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Agile and Scrum - Part 3


This is the final entry of our three part blog series relating to Argenta’s adoption of Agile and Scrum. In this post we are going to cover how we integrate one of the most important aspects of a project, testing, into our approach.

Testing comes in to our projects at three points, design, developer testing and third party testing. We start thinking about testing during the design phase of a project, where we define all the requirements for the software based on the specification. This approach is known as Test Driven Design. The principle behind this is that you design a test to prove the functionality of a particular requirement.

Test Driven Design

So if we look at a simple example, imagine a requirement to log data to file and the file name must take the format ‘Test Data DD_MM_YY’. The test for this is very simple; when the system is logging data, check that the file name of the files saved match the requirement. The test approach we would adopt here is very much a manual operation. This is not always the case, Unit Testing also plays a part in our approach to testing, but it must be for the right scenario. It’s not appropriate to try and develop a unit test for each requirement as this would take a huge amount of time and not return the value of the time invested. However, in some situations unit tests are invaluable, for example if you want to test part of a complex algorithm.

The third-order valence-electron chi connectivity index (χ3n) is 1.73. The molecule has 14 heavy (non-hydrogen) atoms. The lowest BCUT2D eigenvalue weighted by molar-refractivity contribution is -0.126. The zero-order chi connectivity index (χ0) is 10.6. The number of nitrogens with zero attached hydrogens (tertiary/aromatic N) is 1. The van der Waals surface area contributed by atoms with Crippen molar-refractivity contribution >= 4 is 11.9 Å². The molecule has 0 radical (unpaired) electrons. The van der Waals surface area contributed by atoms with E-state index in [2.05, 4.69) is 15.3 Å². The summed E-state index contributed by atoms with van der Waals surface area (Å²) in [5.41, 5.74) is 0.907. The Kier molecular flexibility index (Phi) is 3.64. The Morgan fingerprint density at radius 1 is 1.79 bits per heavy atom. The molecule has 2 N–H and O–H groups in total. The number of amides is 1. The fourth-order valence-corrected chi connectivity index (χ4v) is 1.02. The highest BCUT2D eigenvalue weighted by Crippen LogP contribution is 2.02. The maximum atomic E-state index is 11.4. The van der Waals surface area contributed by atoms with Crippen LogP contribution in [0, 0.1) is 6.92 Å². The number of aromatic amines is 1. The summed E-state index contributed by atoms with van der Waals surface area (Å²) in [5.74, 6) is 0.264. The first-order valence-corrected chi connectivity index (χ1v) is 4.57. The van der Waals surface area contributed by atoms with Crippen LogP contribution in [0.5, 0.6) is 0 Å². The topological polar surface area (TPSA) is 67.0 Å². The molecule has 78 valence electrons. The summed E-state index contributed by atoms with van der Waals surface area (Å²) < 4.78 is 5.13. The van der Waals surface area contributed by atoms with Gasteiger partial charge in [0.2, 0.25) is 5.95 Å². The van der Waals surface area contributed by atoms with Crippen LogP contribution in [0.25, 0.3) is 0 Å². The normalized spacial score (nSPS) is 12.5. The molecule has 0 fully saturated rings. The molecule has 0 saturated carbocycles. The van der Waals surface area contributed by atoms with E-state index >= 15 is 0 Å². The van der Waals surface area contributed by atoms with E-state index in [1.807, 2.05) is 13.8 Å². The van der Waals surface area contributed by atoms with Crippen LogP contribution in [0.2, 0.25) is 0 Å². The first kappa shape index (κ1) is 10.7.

A simple example of unit testing can be explained if we have a requirement for being able to switch between two parts of an algorithm based on a trigger. We can configure a set of data that simulates the trigger and then develop a unit test to read in that data, pass it through the algorithm and check that the trigger is a) registered and b) registered at the correct point.

Unit Testing

When the developer completes a task, they refer to the documented requirements and associated tests. They may need to determine the requirements that have been addressed with this part of the development and perform the tests linked to those requirements. Once these tests have been completed satisfactorily, that task would be signed off by the developer and passed on for third party testing.

Third party testing is performed by somebody that hasn’t been involved in the development. Their role is to review the requirements document and check that the solution meets all requirements. This will involve an element of repeating the defined tests, but also operating the tool as if they were a user.

We think one of the most important things to remember with any project management/software development approach is to evolve. You must constantly review and refine the way things are being done, with the minimum disruption to the delivery of the project.

To view our previous blogs covering the first two steps in our approach to Agile and Scrum please vist Agile and Scrum 1or Agile and Scrum 2.

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